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Re: Why is the M20 signed as "Dartford/Maidstone (M20)" on the M25 and not "Dover (M20)"?

Post by Bryn666 » Mon Nov 29, 2021 23:47

Phil wrote:
Sun Nov 28, 2021 18:03
KeithW wrote:
Sun Nov 28, 2021 11:12
Phil wrote:
Wed Nov 24, 2021 16:14
Failing that, you do what the French do and make them very simple structures just supporting signs and not having walkways etc on them.
There are a few around like this one on the M11
https://www.google.co.uk/maps/@52.19699 ... 8192?hl=en

And here on the A1(M)
https://www.google.co.uk/maps/@54.11189 ... 8192?hl=en

They have pretty chunky foundations though.
Look a bit closer - they both have ladders and walkways and are most defiantly not 'simple structures'

A simple structure would be something akin to a MS4 which can only be accessed by a Cherry Picker and requires much less chunky supports.
Apparently the use of MEWPs and cherry pickers is deprecated on motorways. I had always thought the walkways and such were to reduce the need for lane closures but lanes still get closed for gantry works so I'm not sure what the advantages really are beyond contractor convenience.
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KeithW
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Re: Why is the M20 signed as "Dartford/Maidstone (M20)" on the M25 and not "Dover (M20)"?

Post by KeithW » Tue Nov 30, 2021 00:39

Phil wrote:
Sun Nov 28, 2021 18:03
Look a bit closer - they both have ladders and walkways and are most defiantly not 'simple structures'

A simple structure would be something akin to a MS4 which can only be accessed by a Cherry Picker and requires much less chunky supports.
Its not just a matter of access, to do anything meaningful you are going to be opening electronics cabinets to upgrade or replace components. If you have no walkway you are going to have to close lanes in case butter fingered Bernie drops something. From the structural point of view a cantilever is a simple as it gets. One fixing point a chunky concrete slab and a bunch of holding down bolts. In terms of the load the weight of a walkway and a light metal enclosure is a minor issue and the windload is barely any higher.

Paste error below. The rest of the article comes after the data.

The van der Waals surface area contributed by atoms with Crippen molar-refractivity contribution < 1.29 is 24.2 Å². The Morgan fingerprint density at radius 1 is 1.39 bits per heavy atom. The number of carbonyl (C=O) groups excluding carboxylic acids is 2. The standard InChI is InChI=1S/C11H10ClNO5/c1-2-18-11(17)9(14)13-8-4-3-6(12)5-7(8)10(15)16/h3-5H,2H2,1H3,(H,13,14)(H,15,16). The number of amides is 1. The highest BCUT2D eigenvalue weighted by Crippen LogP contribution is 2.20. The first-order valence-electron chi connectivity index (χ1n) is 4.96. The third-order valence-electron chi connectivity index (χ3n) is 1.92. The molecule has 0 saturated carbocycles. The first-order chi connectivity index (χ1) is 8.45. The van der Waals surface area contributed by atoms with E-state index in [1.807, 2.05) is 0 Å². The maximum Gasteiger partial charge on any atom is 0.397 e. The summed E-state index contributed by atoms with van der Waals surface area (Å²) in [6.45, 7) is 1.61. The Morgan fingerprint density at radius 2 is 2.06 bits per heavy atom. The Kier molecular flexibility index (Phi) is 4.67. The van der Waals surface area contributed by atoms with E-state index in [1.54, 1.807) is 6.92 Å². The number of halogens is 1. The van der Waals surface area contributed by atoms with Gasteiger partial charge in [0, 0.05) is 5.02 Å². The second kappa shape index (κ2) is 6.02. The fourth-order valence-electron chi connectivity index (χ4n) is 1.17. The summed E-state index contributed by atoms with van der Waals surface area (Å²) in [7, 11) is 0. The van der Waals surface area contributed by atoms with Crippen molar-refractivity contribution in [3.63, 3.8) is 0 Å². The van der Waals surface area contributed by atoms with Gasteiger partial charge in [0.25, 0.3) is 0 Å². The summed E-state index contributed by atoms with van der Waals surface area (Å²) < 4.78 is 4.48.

A simple double width electronics cabinet 2m high by 1.2m wide and 1 m deep is going to weigh around 150 kg before you load a single board into it. You need rather more than a 1m clearance to have enough space to pull a board and the last thing you want is to be trying to do this in the open with driving rain, that is a sure road to short circuit city. This is why in the power and chemicals industry we do NOT install such enclosures above grade outside a building without a walkway and weather proof shelter. That's before we consider HSE safety regulations.

Now if you are all fibre optic its a little simpler but you still need a weather proof power supply. A short circuit on a wet bank holiday weekend is not what you want in a safety critical system.

A typical VMS 3 line display weighs the best part of a tonne and requires a 2 kilowatt power supply. This is not trivial, 1 m wide Kennedy Grating for the walkway weighs in at about 21 kg per square metre so that soon adds up. Now I make no claim to expertise regarding road or rail design but instrument and sign enclosures are a different matter.